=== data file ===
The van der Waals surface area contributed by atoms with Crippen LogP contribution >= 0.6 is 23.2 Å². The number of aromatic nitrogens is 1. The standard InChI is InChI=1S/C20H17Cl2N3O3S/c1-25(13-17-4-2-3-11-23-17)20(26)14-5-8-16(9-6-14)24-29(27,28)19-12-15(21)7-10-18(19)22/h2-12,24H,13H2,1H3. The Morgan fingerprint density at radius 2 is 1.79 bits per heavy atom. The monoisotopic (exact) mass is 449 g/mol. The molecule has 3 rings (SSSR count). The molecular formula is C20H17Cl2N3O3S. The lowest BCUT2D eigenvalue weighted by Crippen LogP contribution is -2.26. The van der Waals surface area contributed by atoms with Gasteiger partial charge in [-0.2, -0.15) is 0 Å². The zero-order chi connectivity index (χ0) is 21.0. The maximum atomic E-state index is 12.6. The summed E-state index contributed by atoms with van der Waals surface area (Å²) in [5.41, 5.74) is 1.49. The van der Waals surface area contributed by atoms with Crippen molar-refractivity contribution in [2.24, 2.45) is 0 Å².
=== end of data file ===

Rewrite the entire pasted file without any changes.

The van der Waals surface area contributed by atoms with Crippen LogP contribution >= 0.6 is 23.2 Å². The number of aromatic nitrogens is 1. The standard InChI is InChI=1S/C20H17Cl2N3O3S/c1-25(13-17-4-2-3-11-23-17)20(26)14-5-8-16(9-6-14)24-29(27,28)19-12-15(21)7-10-18(19)22/h2-12,24H,13H2,1H3. The Morgan fingerprint density at radius 2 is 1.79 bits per heavy atom. The monoisotopic (exact) mass is 449 g/mol. The molecule has 3 rings (SSSR count). The molecular formula is C20H17Cl2N3O3S. The lowest BCUT2D eigenvalue weighted by Crippen LogP contribution is -2.26. The van der Waals surface area contributed by atoms with Gasteiger partial charge in [-0.2, -0.15) is 0 Å². The zero-order chi connectivity index (χ0) is 21.0. The maximum atomic E-state index is 12.6. The summed E-state index contributed by atoms with van der Waals surface area (Å²) in [5.41, 5.74) is 1.49. The van der Waals surface area contributed by atoms with Crippen molar-refractivity contribution in [2.24, 2.45) is 0 Å².